FIG. 6 shows a preferred embodiment of the present invention, where a FLOW RIDER™ device is situated in the middle of the river loop channel. In this embodiment, an island is placed directly in the middle of the channel, which houses the pump with the nozzles for injecting the supercritical flow. The water is sucked from an inlet area located on the upstream side of the island and along its sides. The inlet area consists of one or more grates which allow water to pass through, but protects riders from being sucked into the opening. An elevated container can also be used in this embodiment with nozzles located below.
In this embodiment, the incline upon which surfing maneuvers can be performed, is also situated in the middle of the river channel. The incline is slightly higher in elevation with respect to the elevation of the river flow, so that the supercritical flow can run off the sides and into the river loop, but the river water does not affect the supercritical flow. The supercritical flow moves up the incline, which has two separate tunnel wave generators obliquely positioned on either side of the incline. Each tunnel wave generator obliquely faces outward such that the water flowing up and across the wave generator flows towards the outer shores of the channel. Positioned between the wave generators is a double entry slide from a bridge which spans the river channel.
The supercritical flow moves up the incline, where it flows between the wave generators and over the central ridge on the incline and down the back side. One or more entry slides can be positioned on the back side of the bridge, such that riders may enter the ride on the back side of the incline. The supercritical flow moving down the back side enters a horizontal area, wherein the body of water is at an elevation substantially equal to the elevation of the river loop, and merges with the river flow and drives the water around the river loop.
Surge With solitary Bore
In one embodiment of the present invention, as can be seen in FIG. 7, a massive surge can be generated by releasing a large quantity of water from an elevated container 50 which feeds into the river loop. By introducing a large mass of water, a surge or solitary bore is created which travels at relatively high speeds through the channel of the river loop. In some instances, the water can reach a velocity of 30 ft/sec. The solitary bore advantageously induces rapid movement within the channel which, in combination with the various changes in depth and topography in the channel, creates its own unique rapid effects. Moreover, a rider may be transported by the moving mass of water around the river loop much like a tidal surge. In this embodiment of the invention, the river loop course immediately downstream from the release point should be relatively straight so that the solitary bore will not force riders up against a turning point in the river loop. As long as the turn is gradual, the rider will have a chance to maneuver around the turn as the surge travels through the channel.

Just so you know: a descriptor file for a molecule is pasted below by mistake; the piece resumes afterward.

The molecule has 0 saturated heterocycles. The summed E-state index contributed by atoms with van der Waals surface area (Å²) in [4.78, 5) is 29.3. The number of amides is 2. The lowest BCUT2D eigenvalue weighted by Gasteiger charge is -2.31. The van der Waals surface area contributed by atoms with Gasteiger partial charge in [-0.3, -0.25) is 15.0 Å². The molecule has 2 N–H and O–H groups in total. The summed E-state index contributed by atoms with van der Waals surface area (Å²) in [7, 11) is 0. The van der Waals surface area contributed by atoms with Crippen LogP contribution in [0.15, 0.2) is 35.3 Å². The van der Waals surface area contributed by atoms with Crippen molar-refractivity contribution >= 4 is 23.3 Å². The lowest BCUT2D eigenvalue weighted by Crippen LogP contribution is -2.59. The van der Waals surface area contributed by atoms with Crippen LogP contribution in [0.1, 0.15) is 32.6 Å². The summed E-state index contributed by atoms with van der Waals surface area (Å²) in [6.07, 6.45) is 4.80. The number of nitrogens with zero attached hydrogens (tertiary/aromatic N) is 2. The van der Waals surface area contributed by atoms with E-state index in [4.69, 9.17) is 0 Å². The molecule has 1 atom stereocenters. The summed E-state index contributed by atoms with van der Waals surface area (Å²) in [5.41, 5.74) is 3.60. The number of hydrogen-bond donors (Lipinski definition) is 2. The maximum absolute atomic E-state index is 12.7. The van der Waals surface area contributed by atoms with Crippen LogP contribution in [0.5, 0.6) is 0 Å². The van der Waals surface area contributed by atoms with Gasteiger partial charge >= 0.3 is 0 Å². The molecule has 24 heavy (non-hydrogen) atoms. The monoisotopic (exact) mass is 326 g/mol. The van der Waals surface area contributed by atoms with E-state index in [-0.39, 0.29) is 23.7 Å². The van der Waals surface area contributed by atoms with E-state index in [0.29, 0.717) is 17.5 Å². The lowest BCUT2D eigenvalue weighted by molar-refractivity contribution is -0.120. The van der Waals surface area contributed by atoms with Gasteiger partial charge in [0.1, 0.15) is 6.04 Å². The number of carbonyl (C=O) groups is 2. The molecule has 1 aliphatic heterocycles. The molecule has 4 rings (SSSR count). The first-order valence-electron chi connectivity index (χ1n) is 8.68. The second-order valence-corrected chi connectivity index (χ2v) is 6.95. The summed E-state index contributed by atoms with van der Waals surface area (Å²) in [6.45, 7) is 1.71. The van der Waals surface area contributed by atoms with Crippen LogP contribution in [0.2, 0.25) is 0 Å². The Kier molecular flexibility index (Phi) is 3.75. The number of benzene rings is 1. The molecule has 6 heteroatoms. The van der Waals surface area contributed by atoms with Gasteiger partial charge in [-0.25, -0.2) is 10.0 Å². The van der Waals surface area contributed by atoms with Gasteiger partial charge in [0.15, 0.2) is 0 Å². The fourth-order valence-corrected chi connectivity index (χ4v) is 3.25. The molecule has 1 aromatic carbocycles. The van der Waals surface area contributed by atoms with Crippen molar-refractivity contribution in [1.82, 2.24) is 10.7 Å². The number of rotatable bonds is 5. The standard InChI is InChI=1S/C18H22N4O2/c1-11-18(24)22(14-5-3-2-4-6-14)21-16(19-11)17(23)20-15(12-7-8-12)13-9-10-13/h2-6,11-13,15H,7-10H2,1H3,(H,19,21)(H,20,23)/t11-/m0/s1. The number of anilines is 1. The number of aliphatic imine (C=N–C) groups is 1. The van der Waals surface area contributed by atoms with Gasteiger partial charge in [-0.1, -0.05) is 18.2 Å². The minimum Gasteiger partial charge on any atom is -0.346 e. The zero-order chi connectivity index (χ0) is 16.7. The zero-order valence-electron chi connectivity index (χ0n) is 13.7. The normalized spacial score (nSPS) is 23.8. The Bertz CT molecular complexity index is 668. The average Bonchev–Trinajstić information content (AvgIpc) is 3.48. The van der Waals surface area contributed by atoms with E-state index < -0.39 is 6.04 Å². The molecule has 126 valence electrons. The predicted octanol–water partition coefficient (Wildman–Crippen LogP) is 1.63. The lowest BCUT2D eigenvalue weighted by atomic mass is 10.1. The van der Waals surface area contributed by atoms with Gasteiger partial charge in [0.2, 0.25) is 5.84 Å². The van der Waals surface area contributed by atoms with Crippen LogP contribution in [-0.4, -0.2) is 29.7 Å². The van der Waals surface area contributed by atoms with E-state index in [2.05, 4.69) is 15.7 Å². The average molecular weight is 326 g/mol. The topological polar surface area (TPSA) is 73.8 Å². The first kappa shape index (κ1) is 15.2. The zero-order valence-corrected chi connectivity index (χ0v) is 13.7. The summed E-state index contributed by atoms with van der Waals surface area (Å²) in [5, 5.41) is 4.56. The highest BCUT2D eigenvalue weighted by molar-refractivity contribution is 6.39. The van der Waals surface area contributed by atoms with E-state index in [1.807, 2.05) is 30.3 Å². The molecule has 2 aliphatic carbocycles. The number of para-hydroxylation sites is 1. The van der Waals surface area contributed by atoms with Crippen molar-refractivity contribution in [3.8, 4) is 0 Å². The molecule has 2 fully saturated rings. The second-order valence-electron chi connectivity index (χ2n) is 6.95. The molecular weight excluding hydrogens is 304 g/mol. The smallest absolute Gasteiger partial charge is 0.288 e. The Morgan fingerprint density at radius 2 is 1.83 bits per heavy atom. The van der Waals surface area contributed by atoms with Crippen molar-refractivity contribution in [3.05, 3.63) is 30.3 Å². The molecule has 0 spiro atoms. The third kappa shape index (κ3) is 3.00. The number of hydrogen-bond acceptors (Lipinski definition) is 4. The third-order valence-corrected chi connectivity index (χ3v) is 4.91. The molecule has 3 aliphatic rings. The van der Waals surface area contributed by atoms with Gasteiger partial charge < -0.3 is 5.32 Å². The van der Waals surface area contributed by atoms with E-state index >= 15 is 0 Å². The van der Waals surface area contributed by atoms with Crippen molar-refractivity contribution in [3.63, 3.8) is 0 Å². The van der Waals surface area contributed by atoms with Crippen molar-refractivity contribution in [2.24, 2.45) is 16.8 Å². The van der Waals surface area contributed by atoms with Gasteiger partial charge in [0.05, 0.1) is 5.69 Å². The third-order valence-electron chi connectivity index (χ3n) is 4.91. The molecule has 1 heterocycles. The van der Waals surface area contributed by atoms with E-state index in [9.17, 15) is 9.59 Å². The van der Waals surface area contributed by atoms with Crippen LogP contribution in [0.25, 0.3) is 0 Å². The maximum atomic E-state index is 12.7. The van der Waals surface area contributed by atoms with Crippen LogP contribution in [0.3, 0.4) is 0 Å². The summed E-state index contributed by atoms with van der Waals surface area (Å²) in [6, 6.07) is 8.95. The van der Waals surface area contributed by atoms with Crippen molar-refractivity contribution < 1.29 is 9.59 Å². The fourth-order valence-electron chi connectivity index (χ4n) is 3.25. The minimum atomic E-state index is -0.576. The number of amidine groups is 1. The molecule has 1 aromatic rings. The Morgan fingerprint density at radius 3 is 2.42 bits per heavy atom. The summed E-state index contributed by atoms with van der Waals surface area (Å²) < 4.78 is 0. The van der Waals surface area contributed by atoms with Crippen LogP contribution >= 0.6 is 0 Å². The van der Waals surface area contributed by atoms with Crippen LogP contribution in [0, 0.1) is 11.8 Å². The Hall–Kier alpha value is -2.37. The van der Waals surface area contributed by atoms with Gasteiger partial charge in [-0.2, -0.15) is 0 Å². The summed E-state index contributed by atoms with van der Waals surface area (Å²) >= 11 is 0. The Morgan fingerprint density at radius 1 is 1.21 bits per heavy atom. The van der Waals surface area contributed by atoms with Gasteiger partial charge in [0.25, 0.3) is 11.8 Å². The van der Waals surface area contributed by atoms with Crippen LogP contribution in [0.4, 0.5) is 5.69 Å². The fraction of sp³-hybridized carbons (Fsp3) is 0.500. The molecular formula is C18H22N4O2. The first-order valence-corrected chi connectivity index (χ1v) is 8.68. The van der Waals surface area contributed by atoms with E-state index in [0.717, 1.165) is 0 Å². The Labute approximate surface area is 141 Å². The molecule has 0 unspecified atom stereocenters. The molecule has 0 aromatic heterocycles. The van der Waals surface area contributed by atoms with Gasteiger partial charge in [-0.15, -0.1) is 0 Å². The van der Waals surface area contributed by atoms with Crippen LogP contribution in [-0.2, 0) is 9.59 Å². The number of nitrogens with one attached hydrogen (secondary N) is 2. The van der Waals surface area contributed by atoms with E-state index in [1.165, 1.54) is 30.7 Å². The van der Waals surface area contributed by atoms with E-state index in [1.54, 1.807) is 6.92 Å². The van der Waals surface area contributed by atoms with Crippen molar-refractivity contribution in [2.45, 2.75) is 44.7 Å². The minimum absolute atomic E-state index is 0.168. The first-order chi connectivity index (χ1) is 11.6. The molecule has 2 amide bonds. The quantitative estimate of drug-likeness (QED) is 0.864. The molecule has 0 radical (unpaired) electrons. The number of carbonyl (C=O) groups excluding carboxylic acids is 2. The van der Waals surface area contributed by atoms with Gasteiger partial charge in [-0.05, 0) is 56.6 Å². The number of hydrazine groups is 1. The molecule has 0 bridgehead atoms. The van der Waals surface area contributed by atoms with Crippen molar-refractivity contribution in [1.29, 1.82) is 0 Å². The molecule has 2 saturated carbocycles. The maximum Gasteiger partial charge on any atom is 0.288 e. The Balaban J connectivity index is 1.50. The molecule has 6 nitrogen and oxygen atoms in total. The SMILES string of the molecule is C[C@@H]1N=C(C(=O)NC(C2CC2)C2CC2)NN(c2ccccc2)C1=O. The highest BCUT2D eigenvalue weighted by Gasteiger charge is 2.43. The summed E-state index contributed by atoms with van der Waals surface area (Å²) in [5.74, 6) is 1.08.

In the event the surge hits a turn in the wall 52, the wall should be built up at that point extending above the surface elevation of the water. The freeboard can be as high as 1 meter above the water surface for the first 50 meters or so, and then can taper to 1/2 meter at the suction area. A safety net can also be placed to prevent riders from hitting the wall 52 or being propelled over the containment wall.
The elevated container 50, which induces the surge, should be large enough to contain a large quantity of water to achieve the desired effects. This container 50 is shown in FIGS. 8 and 9. Preferably, the same elevated container used to operate a FLOW RIDER™ 34 can be modified to allow a large quantity of water to be released instantaneously. In fact, the nozzles 36 of the FLOW RIDER™ can be adjusted so that the openings are large enough to release a torrential flow instantaneously. The area below can also be modified so that the surface is a continuously declining channel reaching a horizontal orientation immediately prior to entering the river loop 20, as shown in FIG. 9.
Multiple Suction/Discharge Points and Reverse Waves